Recently, the Infectious Disease Society of America published guidelines for the treatment of community-acquired pneumonia. For treatment of the patient hospitalized in an ICU, the panel recommended erythromycin, azithromycin, or a fluoroquinolone plus cefotaxime, ceftriaxone, or a b-lactamase inhibitor.
Table 7-2 lists the most common causes of pneumonia in ICU patients and the treatments of choice. (S.L.B.)
Table 7-2. Drug regimens of choice for etiologic agents in pneumonia
American Thoracic Society. Hospital-acquired pneumonia in adults: diagnosis, assessment of severity, initial antimicrobial therapy, and preventive strategies. A consensus statement. Am Rev Respir Crit Care Med 1996;153:1711.
Defines severe, hospital-acquired pneumonia requiring admission to ICU. The role of bronchoscopy in diagnosis of pneumonia in ICU remains controversial among pulmonologists.
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The diagnosis of bacterial pneumonia in the setting of acute respiratory distress syndrome is particularly difficult.
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Mortality is high in patients with acute respiratory distress syndrome and concurrent pulmonary infection.
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Routine nasal suctioning compared well with flexible fiberoptic bronchoscopy.
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Pathogens causing nosocomial pneumonia include, in order of decreasing prevalence, gram-negative bacilli, anaerobic bacteria, S. aureus, and S. pneumoniae.
Bartlett JG, et al. Community-acquired pneumonia in adults. Clin Infect Dis 1998; 26:811.
Infectious Disease Society of America guidelines on the treatment of community-acquired pneumonia. For patients hospitalized in an ICU, the panel recommends erythromycin, azithromycin, or a fluoroquinolone plus cefotaxime, ceftriaxone, or a b-lactamase inhibitor.
Berk SL, Verghese A. Emerging pathogens in nosocomial pneumonia. Eur J Clin Microbiol Infect Dis 1989;8:11.
Gram-negative bacilli have become the most common etiologic agents in nosocomial pneumonia, but some gram-positive cocci, such as enterococci, group B streptococci, staphylococci, and pneumococci, have taken on new significance.
Bryan CS, Reynolds KL. Bacteremic nosocomial pneumonia. Analysis of 172 episodes from a single metropolitan area. Am Rev Respir Dis 1984;129:668.
Bacteremic nosocomial pneumonia causes a 58% mortality rate.
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Bacterial pneumonia is often overdiagnosed in the ICU setting.
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Identification of predisposing factors to nosocomial pneumonia (“high risk” microorganisms, bilateral pneumonia, respiratory failure, inappropriate antibiotics, age over 60 years, and presence of an ultimately or rapidly fatal underlying disease) may improve prognosis.
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Quantitative cultures obtained from protected specimen brush bronchoscopy are useful in the diagnosis and treatment of pulmonary infections in ventilated patients.
Chastre J, et al. Diagnosis of nosocomial bacterial pneumonia in intubated patients undergoing ventilation: comparison of the usefulness of bronchoalveolar lavage and the protected specimen brush. Am J Med 1988;85:499.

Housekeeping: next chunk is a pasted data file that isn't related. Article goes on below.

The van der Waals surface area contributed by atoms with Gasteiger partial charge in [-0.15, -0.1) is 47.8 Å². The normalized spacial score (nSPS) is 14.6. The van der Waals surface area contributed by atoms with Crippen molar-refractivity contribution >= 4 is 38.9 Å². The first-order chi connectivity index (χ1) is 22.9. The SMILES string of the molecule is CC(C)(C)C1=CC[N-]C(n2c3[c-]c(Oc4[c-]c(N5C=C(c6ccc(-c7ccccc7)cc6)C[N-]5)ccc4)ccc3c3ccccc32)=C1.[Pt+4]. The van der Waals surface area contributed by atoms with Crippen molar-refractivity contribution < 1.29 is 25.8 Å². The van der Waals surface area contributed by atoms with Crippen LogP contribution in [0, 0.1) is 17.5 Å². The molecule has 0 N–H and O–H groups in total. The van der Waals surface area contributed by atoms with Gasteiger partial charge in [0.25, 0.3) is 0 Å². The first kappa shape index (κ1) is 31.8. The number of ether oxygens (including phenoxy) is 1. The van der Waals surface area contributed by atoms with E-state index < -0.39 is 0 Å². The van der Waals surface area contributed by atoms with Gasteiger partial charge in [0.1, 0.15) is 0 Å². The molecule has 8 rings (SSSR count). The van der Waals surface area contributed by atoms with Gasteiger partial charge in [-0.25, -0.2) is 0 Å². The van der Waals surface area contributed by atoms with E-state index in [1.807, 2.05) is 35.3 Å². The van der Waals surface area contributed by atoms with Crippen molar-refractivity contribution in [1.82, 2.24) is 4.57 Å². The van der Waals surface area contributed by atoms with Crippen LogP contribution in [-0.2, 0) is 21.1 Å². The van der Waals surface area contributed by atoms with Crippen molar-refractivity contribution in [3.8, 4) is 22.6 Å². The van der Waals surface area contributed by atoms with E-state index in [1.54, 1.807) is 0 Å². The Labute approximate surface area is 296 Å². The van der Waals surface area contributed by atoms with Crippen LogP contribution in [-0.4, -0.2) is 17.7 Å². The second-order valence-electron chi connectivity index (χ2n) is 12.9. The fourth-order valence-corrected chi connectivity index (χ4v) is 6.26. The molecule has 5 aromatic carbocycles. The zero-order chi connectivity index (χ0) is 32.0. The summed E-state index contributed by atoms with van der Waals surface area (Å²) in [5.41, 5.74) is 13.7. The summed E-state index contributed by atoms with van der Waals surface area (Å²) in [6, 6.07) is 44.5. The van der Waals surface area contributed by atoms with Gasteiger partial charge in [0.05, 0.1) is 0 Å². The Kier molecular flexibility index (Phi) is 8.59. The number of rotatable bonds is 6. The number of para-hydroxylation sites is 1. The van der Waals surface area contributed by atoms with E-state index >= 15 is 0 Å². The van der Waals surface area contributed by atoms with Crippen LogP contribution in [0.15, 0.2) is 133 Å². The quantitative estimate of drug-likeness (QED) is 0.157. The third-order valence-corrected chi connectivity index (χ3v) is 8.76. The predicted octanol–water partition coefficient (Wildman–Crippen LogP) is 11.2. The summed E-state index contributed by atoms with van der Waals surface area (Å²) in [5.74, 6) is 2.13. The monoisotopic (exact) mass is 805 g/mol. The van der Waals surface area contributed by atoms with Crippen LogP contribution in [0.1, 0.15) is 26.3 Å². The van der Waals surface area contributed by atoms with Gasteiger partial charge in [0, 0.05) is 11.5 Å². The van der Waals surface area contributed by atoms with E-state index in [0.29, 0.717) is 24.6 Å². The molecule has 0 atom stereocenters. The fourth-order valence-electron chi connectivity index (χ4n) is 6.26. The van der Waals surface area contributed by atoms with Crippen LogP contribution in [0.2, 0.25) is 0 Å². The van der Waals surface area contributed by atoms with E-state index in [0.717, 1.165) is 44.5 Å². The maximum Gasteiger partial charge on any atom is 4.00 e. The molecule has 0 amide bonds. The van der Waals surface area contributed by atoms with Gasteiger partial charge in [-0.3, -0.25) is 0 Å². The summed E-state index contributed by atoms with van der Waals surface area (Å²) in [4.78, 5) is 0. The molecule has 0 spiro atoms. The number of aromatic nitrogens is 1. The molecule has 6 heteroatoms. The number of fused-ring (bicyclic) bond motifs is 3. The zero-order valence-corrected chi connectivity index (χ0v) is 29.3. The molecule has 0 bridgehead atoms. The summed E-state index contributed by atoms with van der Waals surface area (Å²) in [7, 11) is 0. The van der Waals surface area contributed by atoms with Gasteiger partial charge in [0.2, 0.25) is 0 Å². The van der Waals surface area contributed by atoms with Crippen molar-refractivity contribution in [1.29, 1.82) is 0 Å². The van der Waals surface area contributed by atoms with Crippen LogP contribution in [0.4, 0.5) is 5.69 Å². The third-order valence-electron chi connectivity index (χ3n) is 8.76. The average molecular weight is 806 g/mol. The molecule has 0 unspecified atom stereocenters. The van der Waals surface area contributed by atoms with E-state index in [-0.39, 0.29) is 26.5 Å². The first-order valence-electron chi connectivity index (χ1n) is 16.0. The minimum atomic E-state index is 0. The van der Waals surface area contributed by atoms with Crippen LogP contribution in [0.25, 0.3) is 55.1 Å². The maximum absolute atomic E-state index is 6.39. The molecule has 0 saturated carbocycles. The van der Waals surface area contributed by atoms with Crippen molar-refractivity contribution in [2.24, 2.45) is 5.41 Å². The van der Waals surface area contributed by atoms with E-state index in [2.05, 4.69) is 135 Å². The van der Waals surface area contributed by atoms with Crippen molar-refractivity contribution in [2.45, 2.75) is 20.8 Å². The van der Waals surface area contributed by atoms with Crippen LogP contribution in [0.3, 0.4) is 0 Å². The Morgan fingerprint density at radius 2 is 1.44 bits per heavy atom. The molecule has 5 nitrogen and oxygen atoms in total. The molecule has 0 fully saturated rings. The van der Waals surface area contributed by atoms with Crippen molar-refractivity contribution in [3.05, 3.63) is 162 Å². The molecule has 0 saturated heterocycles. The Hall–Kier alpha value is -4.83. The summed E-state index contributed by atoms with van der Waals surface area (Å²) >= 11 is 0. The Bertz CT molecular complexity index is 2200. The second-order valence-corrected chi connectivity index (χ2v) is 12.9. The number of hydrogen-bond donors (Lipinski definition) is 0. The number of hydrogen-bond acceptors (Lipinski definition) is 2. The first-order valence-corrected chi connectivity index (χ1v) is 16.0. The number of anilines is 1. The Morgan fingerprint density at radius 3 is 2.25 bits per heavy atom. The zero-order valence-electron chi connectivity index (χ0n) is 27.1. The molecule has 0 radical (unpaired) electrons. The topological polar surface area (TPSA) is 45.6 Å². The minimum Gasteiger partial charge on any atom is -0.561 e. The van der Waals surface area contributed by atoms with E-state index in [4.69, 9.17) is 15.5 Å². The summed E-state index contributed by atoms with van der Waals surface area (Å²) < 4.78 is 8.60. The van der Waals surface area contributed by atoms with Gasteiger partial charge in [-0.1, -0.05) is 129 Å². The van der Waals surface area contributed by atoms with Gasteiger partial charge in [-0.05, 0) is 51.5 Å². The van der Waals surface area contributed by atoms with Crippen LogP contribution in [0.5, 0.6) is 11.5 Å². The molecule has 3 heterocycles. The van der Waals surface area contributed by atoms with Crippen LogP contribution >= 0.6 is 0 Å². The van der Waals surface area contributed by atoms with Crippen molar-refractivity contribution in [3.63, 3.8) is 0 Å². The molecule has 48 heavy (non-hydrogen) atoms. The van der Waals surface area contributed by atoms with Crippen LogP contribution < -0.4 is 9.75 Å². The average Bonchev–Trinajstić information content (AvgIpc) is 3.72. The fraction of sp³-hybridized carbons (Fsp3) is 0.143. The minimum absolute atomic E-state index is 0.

Quantitative cultures from protected brush specimen were sensitive and specific in the diagnosis of ICU pneumonia.
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The presence of an intracranial pressure monitor, treatment with cimetidine, hospitalization during fall-winter seasons, and ventilator circuit changes every 24 hours were found to be significant risk factors for nosocomial pneumonia in the ventilated patient.
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Identifies nine variables significantly associated with fatality in nosocomial infection.
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Group B streptococci were found to cause pneumonia in patients with mean age of 68.1 years. There was a 34% incidence of S. aureus coinfection.
Fagan JY, et al. Detection of nosocomial lung infection in ventilated patients. Use of a protected specimen brush and quantitative culture techniques in 147 patients. Am Rev Respir Dis 1988;138:110.
Protected specimen brush bronchoscopy was used in evaluating patients with pulmonary infiltrates and purulent tracheal secretions, the majority of whom did not have bacterial pneumonia.
Fagan JY, et al. Nosocomial pneumonia in patients receiving continuous mechanical ventilation. Prospective analysis of 52 episodes with use of a protected specimen brush and quantitative culture techniques. Am Rev Respir Dis 1989;139:877.
P. aeruginosa and S. aureus were involved in 33% of ventilator-associated pneumonias studied by protected specimen brush bronchoscopy.
Fang GD, et al. New and emerging etiologies for community-acquired pneumonia with implications for therapy. A prospective multicenter study of 359 cases. Medicine 1990;69:307.
Prospective study of community-acquired pneumonia defines etiologic agents well. Mortality is determined by etiologic agent.
Gaussorgues P, et al. Comparison of nonbronchoscopic bronchoalveolar lavage to open lung biopsy for the bacteriologic diagnosis of pulmonary infections in mechanically ventilated patients. Intesive Care Med 1989;15:94.